outcome, that she will in fact give birth to a son and through that son, she
will become the mother to the faith.
We claim to be an Abrahamic people, but we could probably just as
easily claim to be a Sarahic (sarah-ic) people.
There are several people in the Bible whose names are changed either by
others or by God. But normally when
their names are changed it’s because they have already accomplished something,
have proven their faith in some significant way, or are taking on a new
identity because of these things. That
is certainly what is happening with Abram.
He has proven his faithfulness to God by following God’s instructions
and believing in the promise that God has set out for him, and the name he
takes on, Abraham, which means father of the nations, will come to signify this
promise. But none of this is really true
for Sarah, and yet her name is changed as well.
The meaning of her name, which is princess, stays the same but God
changes her name before she has Isaac, even before she knows that she is going
to give birth to Isaac, and as far as I know, and if I’m missing someone
somewhere, but I believe that Sarah is the only woman in scripture to have her
name changed. She has identity and
importance outside of her role as a mother, and she does not seem particularly
upset about this circumstance, nor does Abraham, and yet her importance is also
because of her role as a mother. This
tension just as prevalent as it is today, is being played out in this text as
Did you hear about the hole that was made in the fence at the nudist
colony? The police are looking into it. Two economists are at a nudist colony, and
one turns to the other and says, “have you read Marx?’ and the other says,
“yes, it’s from these wicker chairs.”
Laughter, and joking, can take many forms. It can be community building and it can also
be isolating and cruel. It can be
something which brings everyone together, or jokes, like ethnic jokes, can seek
to separate people into different groups and hierarchies. We can laugh with people or we can laugh at
the expense of people. In other words,
laughing can make us happy or sad, full of joy or full of pain. I actually expected that laughter would be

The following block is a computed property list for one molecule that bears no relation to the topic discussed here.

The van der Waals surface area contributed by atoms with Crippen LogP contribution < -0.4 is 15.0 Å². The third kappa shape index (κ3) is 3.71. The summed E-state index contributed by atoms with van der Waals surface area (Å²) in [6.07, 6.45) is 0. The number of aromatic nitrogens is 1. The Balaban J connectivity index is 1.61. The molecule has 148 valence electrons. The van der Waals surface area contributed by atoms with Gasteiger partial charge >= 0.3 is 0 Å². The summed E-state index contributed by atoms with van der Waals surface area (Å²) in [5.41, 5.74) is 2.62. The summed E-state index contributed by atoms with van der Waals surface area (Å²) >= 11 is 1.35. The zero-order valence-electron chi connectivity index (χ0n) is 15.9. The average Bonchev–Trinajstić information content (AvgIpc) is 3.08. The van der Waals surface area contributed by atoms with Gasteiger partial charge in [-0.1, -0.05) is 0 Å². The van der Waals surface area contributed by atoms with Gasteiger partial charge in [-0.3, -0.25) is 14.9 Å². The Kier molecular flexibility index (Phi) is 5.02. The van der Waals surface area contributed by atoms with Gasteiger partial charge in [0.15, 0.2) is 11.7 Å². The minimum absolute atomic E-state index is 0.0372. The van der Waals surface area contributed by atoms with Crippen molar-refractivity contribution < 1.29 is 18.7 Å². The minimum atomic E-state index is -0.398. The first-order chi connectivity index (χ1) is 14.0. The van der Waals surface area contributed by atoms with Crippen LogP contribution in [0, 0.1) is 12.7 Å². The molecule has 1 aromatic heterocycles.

dealt with, or talked about in the Bible a lot more than it is. Laugh, and derivatives of that occur only 28
times in the entire Bible, and 7 of those times are in what we heard this
morning. In addition, in most of the
others times in which laughter is discussed, it tends to be laughs of derision,
including in the New Testament, where it tends to be people laughing at Jesus
because they think he’s wrong. It could
be argued that even Abraham and Sarah’s laughs are laughs of derision, but it’s
really more that it’s a situation they can’t believe.
Sarah laughs because she says she has grown old, she’s a spritely 90
according to the passage, so she’s well past childbearing age, and then she
adds one more piece of information and then she says, “and my husband is old,”
and we might add to this as Monty Python used to say, “wink, wink, nudge,
nudge, say no more, say no more.” And so
she laughs, and God asks why she laughs, which she denies, but God of course
knows exactly what she has done, and perhaps he has even expected it because we
are already told before this happens that their son is to be named “Isaac”
which means “laughing one,” or “he laughs,” and Isaac is the only patriarch who
does not receive a new a name. Abraham
has his name changed, Jacob has his name changed, and Joseph has his name
changed, but Isaac, the “laughing one” is called that for the rest of his life.
A Methodist minister and a priest sit next to each other on a plane,
and the airline attendant came around and asked what they wanted to drink, the
Methodist minister ordered a soft drink, and the priest ordered a whiskey. After they got their drinks the methodist
turned to the priest and said, he though Christians should avoid alcohol, and
the priest said “but Jesus drank wine.”
And the Methodist said, “I know that and I would think a lot more of him
if he hadn’t”
Or as they say, Jews don’t recognize Jesus as the messiah. Protestants don’t recognize the pope as the
head of the church, and Baptists don’t recognize one another in the liquor
Then there is this interesting story of Abraham trying to pass Sarah
off as his sister because his fear is that Sarah is so beautiful that the ruler
will order Abraham killed so that he can take Sarah into his household. This is actually the second time this has
happened, as Abraham did something similar in Egypt, and Isaac will do exactly
the same thing also to Abimalech later in Genesis. Now what is striking about this story this
time around is that when this happens, Abraham is 100 and Sarah is 90, and one
of the things that has been greatly debated is why Abraham felt he needed to
protect a woman who was 90, after all, and no offense intended here, but few
people lust after 90 year olds. And so
Biblical commentators have sort of puzzled over this, but there was one Jewish
Midrash, that is a teaching of the rabbis, that says that Abraham loved Sarah
so much, adored her so much, and thought her so beautiful, that instead of
appearing as a 90 year old woman to Abraham, that instead she appeared to him
as the young girl he originally married.
And because she appeared to Moses that way, she also appeared to others
that way. Something to keep in mind
An agnostic and an atheist got married, and everything was great until
they had a child, but then the arguments started because they couldn’t agree on
which religion they weren’t going to raise their child in. What’s the atheists’ favorite Christmas